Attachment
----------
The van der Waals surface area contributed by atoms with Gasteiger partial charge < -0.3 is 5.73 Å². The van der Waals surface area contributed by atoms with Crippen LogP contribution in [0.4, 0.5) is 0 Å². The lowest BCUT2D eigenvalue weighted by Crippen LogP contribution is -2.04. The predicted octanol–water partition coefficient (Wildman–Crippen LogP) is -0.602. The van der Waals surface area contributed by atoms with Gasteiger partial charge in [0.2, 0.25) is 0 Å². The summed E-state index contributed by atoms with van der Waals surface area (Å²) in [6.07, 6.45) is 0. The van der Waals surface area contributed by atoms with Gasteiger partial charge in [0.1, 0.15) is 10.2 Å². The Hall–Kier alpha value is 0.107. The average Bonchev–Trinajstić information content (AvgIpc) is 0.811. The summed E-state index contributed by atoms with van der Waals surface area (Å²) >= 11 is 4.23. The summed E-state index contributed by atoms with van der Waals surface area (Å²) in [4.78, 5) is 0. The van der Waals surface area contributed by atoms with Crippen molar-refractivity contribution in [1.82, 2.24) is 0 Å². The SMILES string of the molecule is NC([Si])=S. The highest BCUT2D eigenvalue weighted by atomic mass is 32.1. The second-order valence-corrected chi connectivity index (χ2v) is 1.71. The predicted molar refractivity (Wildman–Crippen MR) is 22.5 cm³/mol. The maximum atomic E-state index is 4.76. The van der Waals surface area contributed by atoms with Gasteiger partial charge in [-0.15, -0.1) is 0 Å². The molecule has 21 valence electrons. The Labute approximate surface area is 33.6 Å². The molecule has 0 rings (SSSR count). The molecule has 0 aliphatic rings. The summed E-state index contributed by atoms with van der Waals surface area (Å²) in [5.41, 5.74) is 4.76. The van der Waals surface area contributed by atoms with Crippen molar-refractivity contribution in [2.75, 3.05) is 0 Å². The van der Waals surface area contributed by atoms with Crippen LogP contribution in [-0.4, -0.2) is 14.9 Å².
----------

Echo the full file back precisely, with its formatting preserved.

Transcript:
The van der Waals surface area contributed by atoms with Gasteiger partial charge < -0.3 is 5.73 Å². The van der Waals surface area contributed by atoms with Crippen LogP contribution in [0.4, 0.5) is 0 Å². The lowest BCUT2D eigenvalue weighted by Crippen LogP contribution is -2.04. The predicted octanol–water partition coefficient (Wildman–Crippen LogP) is -0.602. The van der Waals surface area contributed by atoms with Gasteiger partial charge in [0.2, 0.25) is 0 Å². The summed E-state index contributed by atoms with van der Waals surface area (Å²) in [6.07, 6.45) is 0. The van der Waals surface area contributed by atoms with Gasteiger partial charge in [0.1, 0.15) is 10.2 Å². The Hall–Kier alpha value is 0.107. The average Bonchev–Trinajstić information content (AvgIpc) is 0.811. The summed E-state index contributed by atoms with van der Waals surface area (Å²) >= 11 is 4.23. The summed E-state index contributed by atoms with van der Waals surface area (Å²) in [4.78, 5) is 0. The van der Waals surface area contributed by atoms with Crippen molar-refractivity contribution in [1.82, 2.24) is 0 Å². The SMILES string of the molecule is NC([Si])=S. The highest BCUT2D eigenvalue weighted by atomic mass is 32.1. The second-order valence-corrected chi connectivity index (χ2v) is 1.71. The predicted molar refractivity (Wildman–Crippen MR) is 22.5 cm³/mol. The maximum atomic E-state index is 4.76. The van der Waals surface area contributed by atoms with Gasteiger partial charge in [-0.15, -0.1) is 0 Å². The molecule has 21 valence electrons. The Labute approximate surface area is 33.6 Å². The molecule has 0 rings (SSSR count). The molecule has 0 aliphatic rings. The summed E-state index contributed by atoms with van der Waals surface area (Å²) in [5.41, 5.74) is 4.76. The van der Waals surface area contributed by atoms with Crippen molar-refractivity contribution in [2.75, 3.05) is 0 Å². The van der Waals surface area contributed by atoms with Crippen LogP contribution in [-0.4, -0.2) is 14.9 Å².